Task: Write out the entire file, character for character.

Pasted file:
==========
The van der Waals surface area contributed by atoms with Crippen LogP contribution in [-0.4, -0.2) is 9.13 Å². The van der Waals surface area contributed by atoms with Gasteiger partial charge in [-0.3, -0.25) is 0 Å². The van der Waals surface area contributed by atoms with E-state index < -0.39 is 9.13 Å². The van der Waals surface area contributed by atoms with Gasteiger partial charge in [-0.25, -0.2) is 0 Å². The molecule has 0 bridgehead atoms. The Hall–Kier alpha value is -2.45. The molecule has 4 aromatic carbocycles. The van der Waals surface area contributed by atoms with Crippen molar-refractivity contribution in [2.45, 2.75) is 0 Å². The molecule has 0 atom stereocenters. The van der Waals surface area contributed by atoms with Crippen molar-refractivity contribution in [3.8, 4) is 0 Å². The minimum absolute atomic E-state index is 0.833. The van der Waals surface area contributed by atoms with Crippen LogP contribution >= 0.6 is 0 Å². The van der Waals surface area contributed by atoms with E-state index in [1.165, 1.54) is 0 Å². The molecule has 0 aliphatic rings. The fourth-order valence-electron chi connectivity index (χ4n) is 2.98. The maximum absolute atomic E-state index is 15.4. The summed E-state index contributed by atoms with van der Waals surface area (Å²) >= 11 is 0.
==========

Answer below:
The van der Waals surface area contributed by atoms with Crippen LogP contribution in [-0.4, -0.2) is 9.13 Å². The van der Waals surface area contributed by atoms with Gasteiger partial charge in [-0.3, -0.25) is 0 Å². The van der Waals surface area contributed by atoms with E-state index < -0.39 is 9.13 Å². The van der Waals surface area contributed by atoms with Gasteiger partial charge in [-0.25, -0.2) is 0 Å². The molecule has 0 bridgehead atoms. The Hall–Kier alpha value is -2.45. The molecule has 4 aromatic carbocycles. The van der Waals surface area contributed by atoms with Crippen molar-refractivity contribution in [2.45, 2.75) is 0 Å². The molecule has 0 atom stereocenters. The van der Waals surface area contributed by atoms with Crippen molar-refractivity contribution in [3.8, 4) is 0 Å². The minimum absolute atomic E-state index is 0.833. The van der Waals surface area contributed by atoms with Crippen LogP contribution >= 0.6 is 0 Å². The van der Waals surface area contributed by atoms with E-state index in [1.165, 1.54) is 0 Å². The molecule has 0 aliphatic rings. The fourth-order valence-electron chi connectivity index (χ4n) is 2.98. The maximum absolute atomic E-state index is 15.4. The summed E-state index contributed by atoms with van der Waals surface area (Å²) >= 11 is 0.